So many people have written mind-blowing thematic analyses of Casablanca that I decided to go another route. This movie invites you into it—and invites you to take souvenirs from it: favorite lines, cherished scenes, fragments of tunes and soundtrack music, and, of course, images.
Casablanca encourages you to turn it into your own personal collection of memories and does so more successfully than any other Hollywood film. So here’s my collection of its most meaningful, mythical, and tantalizing shots.
10. Casablanca Noir
If you were to show me this shot and say, “What’s it from?” it would take me more than a minute to realize that it’s from The Greatest Hollywood Movie of All Time (according to some people, though I don’t like those kinds of judgements). Here, Ilsa is watching Victor as he risks his life by going out to the Free France meeting after curfew. The low-key lighting, the venetian blinds, and the obscured face all scream NOIR. The image clearly plays with our genre-recognition abilities. This noirish quality, largely thanks to expressionist-influenced director Michael Curtiz and director of photography Arthur Edeson (also the DoP for Frankenstein and The Maltese Falcon) consistently add a palpable ominousness to what could’ve been a frothy, unbelievable quip-fest.
9. In the Shadows
Now, this isn’t a shot that slaps you across the face with its importance. It occurs very early in the film when Captain Renault warns Rick not to help Lazlo. The shot doesn’t last particularly long. However, I think this moody shadow silhouette of Rick serves a key function of insisting on his dark side… the dark side that we’re about to see when he coldly watches the Nazis nab Ugarte. This film only works if we believe that Bogie (who, leading up to Casablanca, had played some pretty vicious guys) might actually let Victor Lazlo die because of a grudge against Ilsa. That ugliness needs to lurk in him to counterbalance the sentimentality. And this shot knows it.
8. The Airfield Two-Shot
We all know the famous two-shot of Rick and Ilsa saying goodbye, but there’s a marvelous swooping crane-in movement on the pair which we would also do well to recall with fondness. It adds to the shock, tension, and pathos of Rick’s noble switcheroo as Ilsa copes with the fact that she’s going, not staying.
7. The Nazis are Coming
How brave was it, in 1942, to include a shot like this? Raw, grainy, obviously the real deal, and totally terrifying. Not only does this footage of a genuine Panzer division ripping through the French countryside lend psychological weight and menace to Conrad Veidt’s sinister Major Strasser, but it’s also the scariest shot in the film, for my money, because it reaches beyond the diegesis to frighten us. For the people watching this in 1942, it might have felt like a coming attraction. And not a pleasant one. As Strasser asks Rick, can you imagine the Nazis in New York? I bet Casablanca‘s audiences could, in their nightmares.
6. The Weeping Letter
How many times have we seen letters in movies as a short-hand for plot revelations? And how often does it feel flat and lame? Well, apparently, just add (rain)water and the ink bleeds and weeps into instant devastation. The words cry the tears that tough-guy Bogie can’t and infuse the scene with an ineffable feeling of loss and things falling apart.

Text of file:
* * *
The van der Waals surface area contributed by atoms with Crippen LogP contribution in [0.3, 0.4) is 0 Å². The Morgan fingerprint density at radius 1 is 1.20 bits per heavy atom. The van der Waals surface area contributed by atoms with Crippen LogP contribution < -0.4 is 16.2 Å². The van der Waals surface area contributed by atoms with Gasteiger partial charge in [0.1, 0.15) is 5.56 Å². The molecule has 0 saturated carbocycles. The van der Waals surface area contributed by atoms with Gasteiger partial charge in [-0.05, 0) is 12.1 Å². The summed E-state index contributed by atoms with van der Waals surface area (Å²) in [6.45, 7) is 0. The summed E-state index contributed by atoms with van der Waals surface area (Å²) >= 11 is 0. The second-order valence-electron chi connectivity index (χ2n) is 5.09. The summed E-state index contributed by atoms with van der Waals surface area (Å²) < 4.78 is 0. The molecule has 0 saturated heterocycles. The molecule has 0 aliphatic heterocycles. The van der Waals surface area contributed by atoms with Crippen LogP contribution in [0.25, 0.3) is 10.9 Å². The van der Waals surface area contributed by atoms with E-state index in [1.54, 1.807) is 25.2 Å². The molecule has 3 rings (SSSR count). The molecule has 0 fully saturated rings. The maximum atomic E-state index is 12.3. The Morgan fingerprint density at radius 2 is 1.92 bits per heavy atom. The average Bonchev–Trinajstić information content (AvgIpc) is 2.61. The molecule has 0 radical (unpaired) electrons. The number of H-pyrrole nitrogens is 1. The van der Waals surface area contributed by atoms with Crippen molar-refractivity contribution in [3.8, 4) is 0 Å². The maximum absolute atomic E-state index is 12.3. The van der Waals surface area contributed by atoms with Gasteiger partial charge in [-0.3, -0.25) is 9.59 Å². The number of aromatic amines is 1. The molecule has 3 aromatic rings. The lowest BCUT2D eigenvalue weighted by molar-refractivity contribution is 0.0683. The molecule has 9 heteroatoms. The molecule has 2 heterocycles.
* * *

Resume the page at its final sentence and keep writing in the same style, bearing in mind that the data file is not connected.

5. Trouble in Paradise
Ilsa tries to enjoy her last moments with Rick, but this tight framing tells us that some mysterious inner struggle is killing her. It’s pure agony and irony—since Rick blithely has no idea. The Paris dream is about to come crashing down.
(Note: Nick Ray would later copy this tight framing for the nightclub scene in In A Lonely Place, again, with Bogie, but it’s much more effective here, I’d argue.)
4. The Penetrating Searchlight
The beam scans the night sky as peaceful harps sing on the soundtrack, telling us what really happened between Rick and Ilsa. As Rick later admits to Laslzo, “She pretended she was still in love with me… and I let her pretend…” One of the most alluring, evocative ellipses of all time. Thanks, Joseph Breen and your blue-pencil brigade, for being a real pain and burning this remarkable hole in the narrative!
3. La Belle Aurore
One shot encompasses all of the frames above. We get a tilt up from the shadow. Rick’s at the bar. A dolly movement follows him over to the piano. He pours some champagne as Sam plays the then-untainted “As Time Goes By.” Instant nostalgia.
Do you ever have a memory where you see yourself? Like you’re watching a movie of your past in your mind? Then you think, “Wait, I can’t see myself in real life. I must be embellishing this…” This lyrical long take captures that sensation of a romanticized remembrance, colored and enhanced by longing. Nothing could ever be this perfect and beautiful and romantic. But, then again, it’s broadcast to you from the mind of a drunk, lonely saloon owner. Of course it will look pure, friendly, intimate, and untouchable—the antithesis of his own saloon.
2. The Last Shot
This crane shot contains the paradox of Casablanca. How can I be a good person, one who cares for others and, if necessary, makes sacrifices for them, and still be an individual instead of another senseless follower? Won’t my drama get lost in the drama of a world in crisis? As the shot rises, Rick and Louis look small, but their voices stay more or less the same. No matter how immersed they are in the tide of history, the force of their personalities, their desires, and the uniqueness of their goodwill gestures maintains their integrity as characters.